You’ve probably heard of phishing scams and horror stories of stolen identities. But do you know how to protect yourself, your staff, and most importantly—your owners and residents? We’ve outlined the most reported phishing scams you may encounter and how to avoid them.
How Do Phishing Scams Work?
A phishing scam tries to get sensitive information or infiltrate a system through social engineering. What this means is that they lean on human emotional responses to gain the advantage. Attackers use fear, the promise of a prize and even guilt to separate you from your most valuable asset: your personally identifiable information (PII).
Historically, phishers used email to attack exclusively, but as Gmail and other email providers get better at filtering out phishing messages, scammers are turning to social media, texts and even phone calls.
The end goal is always the same: Use the PII to get to your money — or your company’s money.
Let’s take a look at exactly how it works by method.
Email Phishing Scams
An email phishing scam uses enticing information and a sense of urgency (or even threats) to get you to give up personal information, click on a link or download a file. They say you’ve won a prize and all they need is your home address, or that your bank account will close if you don’t give them your account number to straighten it out.
Social Media Phishing Scams
There are a few ways attackers use social media to scam users. In a Facebook phishing scam, you may get a request from your friend’s cloned account asking for money, or you may be tricked into clicking on a link and entering your username and password. On Twitter or Instagram, a shortened url could send you to a bogus site specifically designed to capture your information.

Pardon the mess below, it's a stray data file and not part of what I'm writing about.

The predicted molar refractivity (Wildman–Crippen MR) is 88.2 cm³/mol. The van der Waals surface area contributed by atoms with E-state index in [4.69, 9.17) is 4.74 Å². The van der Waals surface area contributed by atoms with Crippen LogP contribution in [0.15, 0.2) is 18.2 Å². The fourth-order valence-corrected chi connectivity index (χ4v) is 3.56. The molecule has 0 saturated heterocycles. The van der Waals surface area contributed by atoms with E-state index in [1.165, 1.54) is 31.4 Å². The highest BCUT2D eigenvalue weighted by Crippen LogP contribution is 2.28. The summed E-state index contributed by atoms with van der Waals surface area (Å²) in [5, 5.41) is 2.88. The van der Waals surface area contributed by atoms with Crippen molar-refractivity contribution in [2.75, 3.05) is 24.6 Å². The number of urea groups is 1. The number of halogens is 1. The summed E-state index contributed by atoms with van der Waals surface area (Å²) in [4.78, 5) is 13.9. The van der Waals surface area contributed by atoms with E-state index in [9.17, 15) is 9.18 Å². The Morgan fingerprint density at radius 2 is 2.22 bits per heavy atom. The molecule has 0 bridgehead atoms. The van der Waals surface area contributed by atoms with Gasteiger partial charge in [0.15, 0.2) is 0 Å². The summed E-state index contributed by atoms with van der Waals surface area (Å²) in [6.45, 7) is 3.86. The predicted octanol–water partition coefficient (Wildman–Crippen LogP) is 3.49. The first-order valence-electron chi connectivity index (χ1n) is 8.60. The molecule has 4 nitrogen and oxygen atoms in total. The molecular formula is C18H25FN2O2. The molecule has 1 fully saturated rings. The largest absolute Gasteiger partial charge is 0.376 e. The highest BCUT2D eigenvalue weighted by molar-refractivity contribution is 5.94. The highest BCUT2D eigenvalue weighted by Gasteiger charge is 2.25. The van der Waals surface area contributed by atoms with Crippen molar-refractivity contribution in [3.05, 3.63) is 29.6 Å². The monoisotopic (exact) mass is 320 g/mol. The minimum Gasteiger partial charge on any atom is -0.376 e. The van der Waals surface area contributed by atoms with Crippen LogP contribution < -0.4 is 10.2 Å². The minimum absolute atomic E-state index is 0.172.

Other Phishing Scams
Other phishing scams include phone calls masquerading as your bank or credit card company and asking for personal information. A texting phishing scam could warn you that your account has been breached and to follow a link to check it out.
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Types of Phishing Scam Techniques
The average, easily-identifiable phishing scam targets a large group of people with no focus on who they are, but there are also more specific types of attacks out there that might surprise you.
Spear Phishing: A spear phishing attack targets a specific group or individual. An attacker gathers information about their targets from social media accounts and other online sources, which they use to make their scam even more credible.
Clone Phishing: An attacker finds an email from a trusted agency that their target wouldn’t suspect, then copies the logo, email address and language.
Whaling: Whaling targets the “big fish”—management and C-suite executives who would have access to much more lucrative information and bigger company systems.
Is It a Phishing Scam?
If you suspect a hacker in your midst, here are some things to look for:
- Bad Grammar: Look for obvious spelling and grammar mistakes. Often these scams originate outside the US, and it will be quite obvious that they are not native, professional English speakers. And, maybe fortunately for us, they mostly seem to be pretty terrible writers!
- HTTP URL: Trust only encrypted websites with HTTPS in the url. Before you even click on a link, hover over it. No S in that url? Don’t click on it—the data being transferred from your server to a site may not be secure.
- Out-of-the-Ordinary Requests: If you get an email from your bank or from a friend that just doesn’t look right, it probably isn’t. Organizations like banks, phone companies, and cable companies never ask for account numbers or personal information over the phone or via email.
- Messages From Random Companies: If you never signed up for Venmo and you get an email requesting information to verify your “account,” just delete it.
- Messages from “Friends” You Don’t Talk To: If you get a request for money or information from a Facebook friend you rarely talk to, it’s probably a scam. If it’s from a trusted friend, talk to them by some other means. Chances are they wouldn’t ask you for money through social media.
Finally, if you suspect a phishing scam, go with your gut. Double-check with the person or agency who sent you the message and never click on anything in the email.—
Take the time to educate yourself and your employees about the dangers of phishing scams. After all, they jeopardize not only your property management company, but also your owners and residents.
Keep residents up to date on how to protect themselves. If one of your employees or residents discovers a phishing scam, get the word out quickly, so people know what to look for. Staying vigilant is the best protection for you, your company and your residents.